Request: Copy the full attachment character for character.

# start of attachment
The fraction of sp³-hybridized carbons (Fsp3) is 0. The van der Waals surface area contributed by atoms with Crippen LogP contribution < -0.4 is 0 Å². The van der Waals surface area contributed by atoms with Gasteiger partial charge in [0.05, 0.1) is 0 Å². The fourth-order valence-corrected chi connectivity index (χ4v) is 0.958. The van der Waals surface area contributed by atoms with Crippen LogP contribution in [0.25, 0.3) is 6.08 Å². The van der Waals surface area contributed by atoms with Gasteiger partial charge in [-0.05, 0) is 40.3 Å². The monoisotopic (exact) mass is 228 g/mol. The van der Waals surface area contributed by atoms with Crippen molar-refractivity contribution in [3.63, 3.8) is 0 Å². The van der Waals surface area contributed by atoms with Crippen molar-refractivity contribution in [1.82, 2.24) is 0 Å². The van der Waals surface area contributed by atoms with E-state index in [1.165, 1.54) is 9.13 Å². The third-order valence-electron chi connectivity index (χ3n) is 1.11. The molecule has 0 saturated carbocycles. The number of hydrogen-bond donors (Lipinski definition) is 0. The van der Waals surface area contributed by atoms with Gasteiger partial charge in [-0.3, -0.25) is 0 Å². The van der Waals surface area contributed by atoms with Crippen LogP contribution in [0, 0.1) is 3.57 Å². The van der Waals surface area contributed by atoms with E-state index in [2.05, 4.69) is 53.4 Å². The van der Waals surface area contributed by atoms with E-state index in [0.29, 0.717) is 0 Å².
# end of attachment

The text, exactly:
The fraction of sp³-hybridized carbons (Fsp3) is 0. The van der Waals surface area contributed by atoms with Crippen LogP contribution < -0.4 is 0 Å². The van der Waals surface area contributed by atoms with Gasteiger partial charge in [0.05, 0.1) is 0 Å². The fourth-order valence-corrected chi connectivity index (χ4v) is 0.958. The van der Waals surface area contributed by atoms with Crippen LogP contribution in [0.25, 0.3) is 6.08 Å². The van der Waals surface area contributed by atoms with Gasteiger partial charge in [-0.05, 0) is 40.3 Å². The monoisotopic (exact) mass is 228 g/mol. The van der Waals surface area contributed by atoms with Crippen molar-refractivity contribution in [3.63, 3.8) is 0 Å². The van der Waals surface area contributed by atoms with Crippen molar-refractivity contribution in [1.82, 2.24) is 0 Å². The van der Waals surface area contributed by atoms with E-state index in [1.165, 1.54) is 9.13 Å². The third-order valence-electron chi connectivity index (χ3n) is 1.11. The molecule has 0 saturated carbocycles. The number of hydrogen-bond donors (Lipinski definition) is 0. The van der Waals surface area contributed by atoms with Gasteiger partial charge in [-0.3, -0.25) is 0 Å². The van der Waals surface area contributed by atoms with Crippen LogP contribution in [0, 0.1) is 3.57 Å². The van der Waals surface area contributed by atoms with E-state index in [2.05, 4.69) is 53.4 Å². The van der Waals surface area contributed by atoms with E-state index in [0.29, 0.717) is 0 Å².